It’s a point supported by Richard Cohen, the CEO of Trinity—the arm of supply chain behemoth Li & Fung that acquired Gieves & Hawkes, Kent & Curwen and Cerruti 1881 precisely to capitalise on this movement. “Menswear has got itself on the map as a driver of fashion more than ever before. Everyone is looking at it completely differently. Five years ago, you wouldn’t see people on the red carpet at the Grammys in a suit, but now young men are all dressed up. They might be wearing their suit with sneakers, but they’re smart.” Take Gieves & Hawkes’ latest spring/summer ad campaign featuring up-and-coming musicians Sam Fender and Nick Brewer, and it’s clear that the brand is putting its money where its mouth is. When it comes to classic suiting, the people being targeted are no longer middle-aged bankers but their sons.
"Suits are just very chic and elegant—they’re transformative.” — Patrick Grant
It’s not only heritage brands that are targeting this shift. New labels are also cropping up specifically to cater to this style-savvy audience, one being London’s Thom Sweeney, a fresh face on the Savile Row scene. “I would say most of our clients come to us for the same reason,” says co-founder Luke Sweeney. “They all want a slightly more modern take on British tailoring. Because of our age, we’re a little more in tune with what’s relevant, but we are still classically trained. The mix of the two creates beautifully made clothes that guys feel grown-up but modern in.”
At Mr Porter, these sorts of brands speak perfectly to a customer striving for this middle ground. “Younger generations instill a twist of modern style when it comes to building a traditional look, with slim-cut versions of classic staples and a more relaxed approach to their style, adding a pair of sneakers or a T-shirt to tailored pieces,” explains Mr Porter’s style director, Olie Arnold. “Kingsman, younger Savile Row brands like Thom Sweeney and Hardy Amies, and even contemporary brands like Thom Browne, all offer luxurious tailoring delivered with a slick fusion of construction expertise and individuality, and with a contemporary or even playful feel.”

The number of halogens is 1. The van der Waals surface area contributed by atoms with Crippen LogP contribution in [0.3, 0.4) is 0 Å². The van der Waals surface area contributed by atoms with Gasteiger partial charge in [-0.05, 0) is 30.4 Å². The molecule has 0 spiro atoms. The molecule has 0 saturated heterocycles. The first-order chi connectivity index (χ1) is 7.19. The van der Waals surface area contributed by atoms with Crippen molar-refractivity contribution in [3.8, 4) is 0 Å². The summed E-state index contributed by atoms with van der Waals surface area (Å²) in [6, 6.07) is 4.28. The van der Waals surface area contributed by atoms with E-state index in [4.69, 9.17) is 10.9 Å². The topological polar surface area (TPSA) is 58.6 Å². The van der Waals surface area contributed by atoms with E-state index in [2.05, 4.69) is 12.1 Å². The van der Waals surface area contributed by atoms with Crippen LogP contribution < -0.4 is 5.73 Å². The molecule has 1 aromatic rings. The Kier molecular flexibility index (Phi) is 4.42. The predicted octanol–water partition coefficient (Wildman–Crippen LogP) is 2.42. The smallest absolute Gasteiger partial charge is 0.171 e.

Like all fashion trends, this is happening across the spectrum. Some adopters opt for the purist’s approach, with others pushing the envelope—or rather, the trouser shape—much further. At The Armoury, the much-loved man lair in Hong Kong at Landmark, they like to peddle true classics. “When a man walks into our store, he finds the essentials of his wardrobe,” says co-founder Alan See.
“We want to put him in things that, in 20 years time, will still be wearable.” Accessories range from shoes by Carmina to immaculate ties by Drake’s, and forensically designed shirts that come in everything from cotton to chambray, to pocket squares—the latter an accoutrement See says is emerging with force. “Five years ago, I would only see them on one or two older gentlemen. Now, walking through [Hong Kong’s] Central, the look is visibly catching on.”
For the likes of traditionalists such as the stylish Hong Kong founder and chairman of the Noblesse Group, Brandon Chau, this classic approach works best. “I take a lot of inspiration from the 1930s, from elegant men like Cary Grant and the Duke of Windsor,” he says of his look. “One of my greatest passions is to look for different tailors everywhere, from Savile Row to Milan, Paris and Naples. For me, it’s more about style and elegance than it is about fashion.”